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    A ballistic missile is launched and tested in an undisclosed location, Iran, in this handout photo released by Farsnews on March 9, 2016

    Iran to Improve Ballistic Missile Capacity ‘Whether You Like it or Not’

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    Iranian President Hassan Rouhani vowed to defy Western pressure and boost the Islamic Republic’s ballistic missile capabilities on Friday, making the comments the same day the country demonstrated their newest missile during a military parade.

    "Whether you like it or not, we are going to strengthen our military capabilities, which are necessary for deterrence," Rouhani said in his televised speech. "We will strengthen not only our missiles but also our air, land and sea forces … When it comes to defending our country, we will ask nobody for their permission."

    Rouhani's comments seem addressed to Western leaders like US President Donald Trump, who has consistently criticized his administration. Trump has singled out the Joint Comprehensive Plan of Action (JCPOA), popularly called the 2015 Iran Nuclear Deal, for disdain, and has repeatedly flirted with voiding the landmark agreement. Trump called the deal an "embarrassment to the United States" during his Thursday speech before the UN General Assembly, although he again stopped short of vowing to kill it.

    The same day as Rouhani's speech, Tehran unveiled their new ballistic missile at a military parade commemorating the 37-year anniversary of the start of the Iran-Iraq War that left hundreds of thousands dead. The missile is named Khorramshahr after the Iranian city where the first major engagement of the war occurred.

    "The Khorramshahr missile has a range of 2,000 kilometers (1,250 miles) and can carry multiple warheads," said Iranian Revolutionary Guard aerospace chief General Amir Ali Hajizadeh to the state-owned Islamic Republic News Agency. 

    That range is enough to strike major cities in Iran's regional rivals, such as Jerusalem and Tel Aviv in Israel and Medina and Riyadh in Saudi Arabia, as well as the numerous US military bases in Afghanistan, Bahrain, Israel, Oman, Saudi Arabia, Turkey and the United Arab Emirates.

    One major sticking point of the JCPOA is that Iran has been "called upon not to undertake any activity related to ballistic missiles designed to be capable of delivering nuclear weapons, including launches using such ballistic missile technology." However, to "call upon" someone to take an action is not the same as "ordering" them to do it.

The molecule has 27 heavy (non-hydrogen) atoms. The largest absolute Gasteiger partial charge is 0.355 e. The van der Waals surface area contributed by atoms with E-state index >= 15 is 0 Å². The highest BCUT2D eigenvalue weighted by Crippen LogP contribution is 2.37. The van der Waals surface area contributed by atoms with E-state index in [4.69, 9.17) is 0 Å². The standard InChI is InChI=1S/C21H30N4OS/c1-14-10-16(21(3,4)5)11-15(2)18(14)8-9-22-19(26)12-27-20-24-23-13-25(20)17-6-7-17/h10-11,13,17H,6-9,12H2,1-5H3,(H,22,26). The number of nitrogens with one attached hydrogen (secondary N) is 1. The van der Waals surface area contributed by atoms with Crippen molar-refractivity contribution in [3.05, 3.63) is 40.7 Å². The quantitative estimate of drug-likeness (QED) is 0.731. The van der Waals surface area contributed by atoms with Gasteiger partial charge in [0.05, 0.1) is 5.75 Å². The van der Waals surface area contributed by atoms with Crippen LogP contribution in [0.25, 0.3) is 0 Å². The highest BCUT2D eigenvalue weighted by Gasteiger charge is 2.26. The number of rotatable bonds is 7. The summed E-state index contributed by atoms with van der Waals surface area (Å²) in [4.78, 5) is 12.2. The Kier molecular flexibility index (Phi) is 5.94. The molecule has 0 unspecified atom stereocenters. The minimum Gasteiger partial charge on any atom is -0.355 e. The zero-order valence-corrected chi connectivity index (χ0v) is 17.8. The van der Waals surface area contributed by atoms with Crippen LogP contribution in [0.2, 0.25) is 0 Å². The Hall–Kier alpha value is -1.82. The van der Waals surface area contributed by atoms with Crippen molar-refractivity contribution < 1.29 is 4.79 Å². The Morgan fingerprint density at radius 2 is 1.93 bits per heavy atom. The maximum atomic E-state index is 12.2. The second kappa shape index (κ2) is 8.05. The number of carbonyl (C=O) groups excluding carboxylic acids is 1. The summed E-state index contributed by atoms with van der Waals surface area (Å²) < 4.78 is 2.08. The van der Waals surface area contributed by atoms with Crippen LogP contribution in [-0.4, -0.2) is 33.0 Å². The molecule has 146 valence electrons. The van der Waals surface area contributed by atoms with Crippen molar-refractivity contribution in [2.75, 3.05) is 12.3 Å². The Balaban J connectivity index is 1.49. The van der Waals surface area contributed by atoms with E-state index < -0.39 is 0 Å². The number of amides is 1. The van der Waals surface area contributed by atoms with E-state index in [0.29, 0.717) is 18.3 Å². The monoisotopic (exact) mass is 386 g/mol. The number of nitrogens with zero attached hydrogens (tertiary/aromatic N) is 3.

Iran maintains that testing non-nuclear ballistic missiles is not a violation of the JCPOA. On Wednesday, Rouhani insisted the conventional missiles and the rest of Iran's arsenal are solely for the purpose of "defensive deterrence."

    Although the US State Department admits that Iran has not violated the agreement, they have stated that the ballistic missile tests breach the spirit of the agreement, as it would be relatively easy to modify a ballistic missile to carry a nuclear warhead. As a result, Washington has tightened sanctions on Iran — rather than loosen them, as the JCPOA was meant to accomplish.

    "Regrettably, since the agreement was confirmed we have seen anything but a more peaceful, stable region and this is a real issue," US Secretary of State Rex Tillerson told reporters at the United Nations on Wednesday. He also called for the JCPOA to be renegotiated, something Rouhani has refused to do.

    Tillerson also referred to the civil wars in Syria and Yemen, as well as the ongoing tensions between Israel and Palestine. Iran has made its presence known in all three conflicts.

    During his speech, Rouhani ruled out any change in foreign policy. "Whether you like it or not, we are going to defend the oppressed peoples of Yemen, Palestine and Syria," he said.

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    Tags:
    ballistic missile, Khorramshahr, Joint Comprehensive Plan of Action (JCPOA), Amir Ali Hajizadeh, Donald Trump, Rex Tillerson, Hassan Rouhani, Israel, Saudi Arabia, Iran
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